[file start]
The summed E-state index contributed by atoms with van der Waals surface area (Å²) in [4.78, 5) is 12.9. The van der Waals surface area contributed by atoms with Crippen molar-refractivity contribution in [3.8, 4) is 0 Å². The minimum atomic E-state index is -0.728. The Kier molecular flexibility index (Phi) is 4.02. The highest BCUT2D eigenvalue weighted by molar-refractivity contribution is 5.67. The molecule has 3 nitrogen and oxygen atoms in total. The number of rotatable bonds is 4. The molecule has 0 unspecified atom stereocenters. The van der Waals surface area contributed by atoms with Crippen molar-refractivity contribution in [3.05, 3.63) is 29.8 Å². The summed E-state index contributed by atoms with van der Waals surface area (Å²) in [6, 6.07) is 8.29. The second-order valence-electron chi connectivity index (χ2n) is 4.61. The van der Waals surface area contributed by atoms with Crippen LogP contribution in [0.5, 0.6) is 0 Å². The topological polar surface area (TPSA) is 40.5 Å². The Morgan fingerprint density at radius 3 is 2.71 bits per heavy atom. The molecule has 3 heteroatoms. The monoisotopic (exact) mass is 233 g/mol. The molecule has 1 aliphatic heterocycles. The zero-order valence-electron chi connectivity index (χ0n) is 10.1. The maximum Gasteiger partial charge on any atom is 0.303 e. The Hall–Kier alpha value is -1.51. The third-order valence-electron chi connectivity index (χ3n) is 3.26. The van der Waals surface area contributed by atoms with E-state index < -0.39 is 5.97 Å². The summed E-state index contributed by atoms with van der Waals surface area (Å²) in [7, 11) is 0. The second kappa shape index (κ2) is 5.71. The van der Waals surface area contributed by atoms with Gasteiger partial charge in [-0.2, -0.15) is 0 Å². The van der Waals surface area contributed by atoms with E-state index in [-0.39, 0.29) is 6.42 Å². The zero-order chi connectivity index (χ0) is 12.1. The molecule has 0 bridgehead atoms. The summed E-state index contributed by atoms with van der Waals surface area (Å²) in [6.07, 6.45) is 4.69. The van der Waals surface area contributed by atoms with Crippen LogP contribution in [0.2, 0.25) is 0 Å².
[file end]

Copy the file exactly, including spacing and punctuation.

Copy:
The summed E-state index contributed by atoms with van der Waals surface area (Å²) in [4.78, 5) is 12.9. The van der Waals surface area contributed by atoms with Crippen molar-refractivity contribution in [3.8, 4) is 0 Å². The minimum atomic E-state index is -0.728. The Kier molecular flexibility index (Phi) is 4.02. The highest BCUT2D eigenvalue weighted by molar-refractivity contribution is 5.67. The molecule has 3 nitrogen and oxygen atoms in total. The number of rotatable bonds is 4. The molecule has 0 unspecified atom stereocenters. The van der Waals surface area contributed by atoms with Crippen molar-refractivity contribution in [3.05, 3.63) is 29.8 Å². The summed E-state index contributed by atoms with van der Waals surface area (Å²) in [6, 6.07) is 8.29. The second-order valence-electron chi connectivity index (χ2n) is 4.61. The van der Waals surface area contributed by atoms with Crippen LogP contribution in [0.5, 0.6) is 0 Å². The topological polar surface area (TPSA) is 40.5 Å². The Morgan fingerprint density at radius 3 is 2.71 bits per heavy atom. The molecule has 3 heteroatoms. The monoisotopic (exact) mass is 233 g/mol. The molecule has 1 aliphatic heterocycles. The zero-order valence-electron chi connectivity index (χ0n) is 10.1. The maximum Gasteiger partial charge on any atom is 0.303 e. The Hall–Kier alpha value is -1.51. The third-order valence-electron chi connectivity index (χ3n) is 3.26. The van der Waals surface area contributed by atoms with E-state index < -0.39 is 5.97 Å². The summed E-state index contributed by atoms with van der Waals surface area (Å²) in [7, 11) is 0. The second kappa shape index (κ2) is 5.71. The van der Waals surface area contributed by atoms with Gasteiger partial charge in [-0.2, -0.15) is 0 Å². The van der Waals surface area contributed by atoms with E-state index in [-0.39, 0.29) is 6.42 Å². The zero-order chi connectivity index (χ0) is 12.1. The molecule has 0 bridgehead atoms. The summed E-state index contributed by atoms with van der Waals surface area (Å²) in [6.07, 6.45) is 4.69. The van der Waals surface area contributed by atoms with Crippen LogP contribution in [0.2, 0.25) is 0 Å².